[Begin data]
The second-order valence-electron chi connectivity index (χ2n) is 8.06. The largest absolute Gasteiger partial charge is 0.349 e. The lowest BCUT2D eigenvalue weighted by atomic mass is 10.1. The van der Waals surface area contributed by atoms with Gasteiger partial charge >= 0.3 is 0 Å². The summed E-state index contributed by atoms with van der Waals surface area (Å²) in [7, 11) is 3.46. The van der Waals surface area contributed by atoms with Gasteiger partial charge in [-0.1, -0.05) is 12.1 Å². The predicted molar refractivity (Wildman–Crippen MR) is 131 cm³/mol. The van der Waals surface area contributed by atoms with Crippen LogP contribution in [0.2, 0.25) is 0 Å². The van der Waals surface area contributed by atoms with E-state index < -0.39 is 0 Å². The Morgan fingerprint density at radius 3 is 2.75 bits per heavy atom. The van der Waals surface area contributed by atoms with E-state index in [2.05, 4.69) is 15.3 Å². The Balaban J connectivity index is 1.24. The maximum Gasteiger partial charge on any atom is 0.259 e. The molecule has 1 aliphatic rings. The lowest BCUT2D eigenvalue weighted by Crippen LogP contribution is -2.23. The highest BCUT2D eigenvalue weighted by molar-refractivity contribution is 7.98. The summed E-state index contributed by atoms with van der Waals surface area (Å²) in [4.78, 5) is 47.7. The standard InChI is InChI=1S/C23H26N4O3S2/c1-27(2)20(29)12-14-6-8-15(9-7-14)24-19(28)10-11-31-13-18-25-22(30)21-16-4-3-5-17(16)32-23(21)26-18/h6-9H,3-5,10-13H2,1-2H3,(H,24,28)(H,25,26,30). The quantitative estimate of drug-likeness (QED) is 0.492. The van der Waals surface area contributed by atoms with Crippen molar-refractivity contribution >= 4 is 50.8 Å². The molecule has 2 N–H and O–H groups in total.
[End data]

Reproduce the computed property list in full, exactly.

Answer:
The second-order valence-electron chi connectivity index (χ2n) is 8.06. The largest absolute Gasteiger partial charge is 0.349 e. The lowest BCUT2D eigenvalue weighted by atomic mass is 10.1. The van der Waals surface area contributed by atoms with Gasteiger partial charge >= 0.3 is 0 Å². The summed E-state index contributed by atoms with van der Waals surface area (Å²) in [7, 11) is 3.46. The van der Waals surface area contributed by atoms with Gasteiger partial charge in [-0.1, -0.05) is 12.1 Å². The predicted molar refractivity (Wildman–Crippen MR) is 131 cm³/mol. The van der Waals surface area contributed by atoms with Crippen LogP contribution in [0.2, 0.25) is 0 Å². The van der Waals surface area contributed by atoms with E-state index < -0.39 is 0 Å². The Morgan fingerprint density at radius 3 is 2.75 bits per heavy atom. The van der Waals surface area contributed by atoms with E-state index in [2.05, 4.69) is 15.3 Å². The Balaban J connectivity index is 1.24. The maximum Gasteiger partial charge on any atom is 0.259 e. The molecule has 1 aliphatic rings. The lowest BCUT2D eigenvalue weighted by Crippen LogP contribution is -2.23. The highest BCUT2D eigenvalue weighted by molar-refractivity contribution is 7.98. The summed E-state index contributed by atoms with van der Waals surface area (Å²) in [4.78, 5) is 47.7. The standard InChI is InChI=1S/C23H26N4O3S2/c1-27(2)20(29)12-14-6-8-15(9-7-14)24-19(28)10-11-31-13-18-25-22(30)21-16-4-3-5-17(16)32-23(21)26-18/h6-9H,3-5,10-13H2,1-2H3,(H,24,28)(H,25,26,30). The quantitative estimate of drug-likeness (QED) is 0.492. The van der Waals surface area contributed by atoms with Crippen molar-refractivity contribution >= 4 is 50.8 Å². The molecule has 2 N–H and O–H groups in total.